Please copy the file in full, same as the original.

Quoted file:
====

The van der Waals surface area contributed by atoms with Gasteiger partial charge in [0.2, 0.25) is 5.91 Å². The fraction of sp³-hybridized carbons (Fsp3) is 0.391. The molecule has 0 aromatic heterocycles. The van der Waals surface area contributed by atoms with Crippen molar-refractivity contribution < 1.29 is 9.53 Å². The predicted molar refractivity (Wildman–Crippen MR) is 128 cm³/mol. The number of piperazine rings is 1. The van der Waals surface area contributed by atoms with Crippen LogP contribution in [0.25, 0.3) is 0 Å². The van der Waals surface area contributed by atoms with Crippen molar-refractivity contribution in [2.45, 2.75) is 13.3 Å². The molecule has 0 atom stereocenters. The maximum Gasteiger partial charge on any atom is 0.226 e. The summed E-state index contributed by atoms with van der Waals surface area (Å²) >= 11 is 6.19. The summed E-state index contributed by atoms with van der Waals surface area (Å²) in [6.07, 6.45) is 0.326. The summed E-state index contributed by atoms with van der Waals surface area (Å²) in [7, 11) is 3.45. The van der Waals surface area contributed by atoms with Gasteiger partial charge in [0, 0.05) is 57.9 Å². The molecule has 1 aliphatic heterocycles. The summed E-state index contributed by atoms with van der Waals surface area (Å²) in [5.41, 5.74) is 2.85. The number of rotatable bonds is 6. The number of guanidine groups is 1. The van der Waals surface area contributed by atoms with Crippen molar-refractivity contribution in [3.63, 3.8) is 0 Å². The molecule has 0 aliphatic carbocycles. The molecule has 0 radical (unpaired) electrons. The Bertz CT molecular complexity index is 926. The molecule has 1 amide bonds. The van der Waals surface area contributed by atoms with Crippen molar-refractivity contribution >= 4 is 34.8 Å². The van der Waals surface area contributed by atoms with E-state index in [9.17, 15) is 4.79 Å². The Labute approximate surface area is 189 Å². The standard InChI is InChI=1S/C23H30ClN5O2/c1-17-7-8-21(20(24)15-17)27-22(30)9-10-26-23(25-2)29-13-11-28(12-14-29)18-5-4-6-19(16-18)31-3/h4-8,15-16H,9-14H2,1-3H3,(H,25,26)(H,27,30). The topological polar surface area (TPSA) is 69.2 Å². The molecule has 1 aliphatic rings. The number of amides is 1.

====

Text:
The van der Waals surface area contributed by atoms with Gasteiger partial charge in [0.2, 0.25) is 5.91 Å². The fraction of sp³-hybridized carbons (Fsp3) is 0.391. The molecule has 0 aromatic heterocycles. The van der Waals surface area contributed by atoms with Crippen molar-refractivity contribution < 1.29 is 9.53 Å². The predicted molar refractivity (Wildman–Crippen MR) is 128 cm³/mol. The number of piperazine rings is 1. The van der Waals surface area contributed by atoms with Crippen LogP contribution in [0.25, 0.3) is 0 Å². The van der Waals surface area contributed by atoms with Crippen molar-refractivity contribution in [2.45, 2.75) is 13.3 Å². The molecule has 0 atom stereocenters. The maximum Gasteiger partial charge on any atom is 0.226 e. The summed E-state index contributed by atoms with van der Waals surface area (Å²) >= 11 is 6.19. The summed E-state index contributed by atoms with van der Waals surface area (Å²) in [6.07, 6.45) is 0.326. The summed E-state index contributed by atoms with van der Waals surface area (Å²) in [7, 11) is 3.45. The van der Waals surface area contributed by atoms with Gasteiger partial charge in [0, 0.05) is 57.9 Å². The molecule has 1 aliphatic heterocycles. The summed E-state index contributed by atoms with van der Waals surface area (Å²) in [5.41, 5.74) is 2.85. The number of rotatable bonds is 6. The number of guanidine groups is 1. The van der Waals surface area contributed by atoms with Crippen molar-refractivity contribution in [3.63, 3.8) is 0 Å². The molecule has 0 aliphatic carbocycles. The molecule has 0 radical (unpaired) electrons. The Bertz CT molecular complexity index is 926. The molecule has 1 amide bonds. The van der Waals surface area contributed by atoms with Crippen molar-refractivity contribution >= 4 is 34.8 Å². The van der Waals surface area contributed by atoms with E-state index in [9.17, 15) is 4.79 Å². The Labute approximate surface area is 189 Å². The standard InChI is InChI=1S/C23H30ClN5O2/c1-17-7-8-21(20(24)15-17)27-22(30)9-10-26-23(25-2)29-13-11-28(12-14-29)18-5-4-6-19(16-18)31-3/h4-8,15-16H,9-14H2,1-3H3,(H,25,26)(H,27,30). The topological polar surface area (TPSA) is 69.2 Å². The molecule has 1 aliphatic rings. The number of amides is 1.